The centre aims at handling the Orissa region front-end and customer support works of group companies including Tata Teleservices and Tata Sky. The BPO unit will also provide services to other firms who have substantial operations in Orissa.

“Opening the BPO unit in Kalinganagar will provide us access to many educated but unemployed youths in semi-urban areas like Jajpur Road and Duburi which have a number of colleges and educational institutions in and around. The education level among the masses in these areas is comparatively high and the aspirations level of the local people is also very high,”said a Tata group executive in charge of human resources development.

“Although most youths in these areas are interested in higher-end and computer-related jobs, there were no opportunity in these places,” the executive added.

The group will initially run the BPO unit in the transit houses and rehabilitation set-up established by the company in Kalinganagar, before moving into a dedicated building in next few months. The centre will start as a voice-based BPO with focus on Bengali, Hindi and English languages other than Oriya.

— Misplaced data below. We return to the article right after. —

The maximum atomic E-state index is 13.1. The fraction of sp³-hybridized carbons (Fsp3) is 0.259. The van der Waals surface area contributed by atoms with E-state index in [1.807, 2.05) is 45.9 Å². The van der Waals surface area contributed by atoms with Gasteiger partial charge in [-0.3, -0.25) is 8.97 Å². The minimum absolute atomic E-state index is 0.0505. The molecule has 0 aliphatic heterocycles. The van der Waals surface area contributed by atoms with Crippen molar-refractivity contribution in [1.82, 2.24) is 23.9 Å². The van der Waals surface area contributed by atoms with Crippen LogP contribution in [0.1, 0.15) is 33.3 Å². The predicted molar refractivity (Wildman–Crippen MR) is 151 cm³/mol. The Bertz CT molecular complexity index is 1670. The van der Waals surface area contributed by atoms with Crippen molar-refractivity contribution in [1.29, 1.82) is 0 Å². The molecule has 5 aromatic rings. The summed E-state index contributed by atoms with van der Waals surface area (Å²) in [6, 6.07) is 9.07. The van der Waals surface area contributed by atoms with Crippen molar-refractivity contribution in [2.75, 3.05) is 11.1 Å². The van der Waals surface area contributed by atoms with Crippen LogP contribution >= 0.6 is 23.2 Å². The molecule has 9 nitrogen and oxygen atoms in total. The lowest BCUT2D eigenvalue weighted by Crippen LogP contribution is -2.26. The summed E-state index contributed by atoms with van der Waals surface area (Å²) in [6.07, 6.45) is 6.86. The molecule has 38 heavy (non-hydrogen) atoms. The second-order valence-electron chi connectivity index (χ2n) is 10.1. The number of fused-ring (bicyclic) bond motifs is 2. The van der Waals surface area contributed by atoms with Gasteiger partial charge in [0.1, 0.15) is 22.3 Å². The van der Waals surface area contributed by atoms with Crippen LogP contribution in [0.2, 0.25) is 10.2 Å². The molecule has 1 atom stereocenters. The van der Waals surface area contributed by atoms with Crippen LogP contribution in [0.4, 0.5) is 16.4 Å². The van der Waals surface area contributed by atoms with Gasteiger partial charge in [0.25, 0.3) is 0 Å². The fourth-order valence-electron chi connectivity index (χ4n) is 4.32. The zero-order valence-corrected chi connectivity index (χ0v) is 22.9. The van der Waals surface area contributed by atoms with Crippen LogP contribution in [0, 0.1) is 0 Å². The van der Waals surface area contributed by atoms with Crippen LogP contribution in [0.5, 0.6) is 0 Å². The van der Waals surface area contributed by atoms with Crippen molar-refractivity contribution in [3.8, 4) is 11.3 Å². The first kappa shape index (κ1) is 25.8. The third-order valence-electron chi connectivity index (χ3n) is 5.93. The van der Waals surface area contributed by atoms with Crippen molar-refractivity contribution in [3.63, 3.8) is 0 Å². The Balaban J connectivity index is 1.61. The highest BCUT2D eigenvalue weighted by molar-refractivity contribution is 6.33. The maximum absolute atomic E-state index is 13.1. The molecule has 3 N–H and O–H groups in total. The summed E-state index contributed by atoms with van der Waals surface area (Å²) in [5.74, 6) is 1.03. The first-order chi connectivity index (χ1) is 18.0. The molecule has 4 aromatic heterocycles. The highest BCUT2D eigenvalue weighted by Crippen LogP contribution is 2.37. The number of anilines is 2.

Inland water transport plan: Pioneer

Inland waterways Comments Off on Inland water transport plan: Pioneer

Following is an excerpt from a report in Pioneer.

The State Government has decided to build an inland water transport network in the State. All the rivers would be connected with the sea routes.

A decision to this effect was taken at a high level meeting chaired by Chief Minister Naveen Patnaik after IIT, Chennai presented a report to this effect to the State Government.

Patnaik directed the Commerce and Transport Department to prepare a Master Plan to develop the inland water system. In order to develop the inland water transport system, the State Government would spend Rs 1,500 crore in the first phase.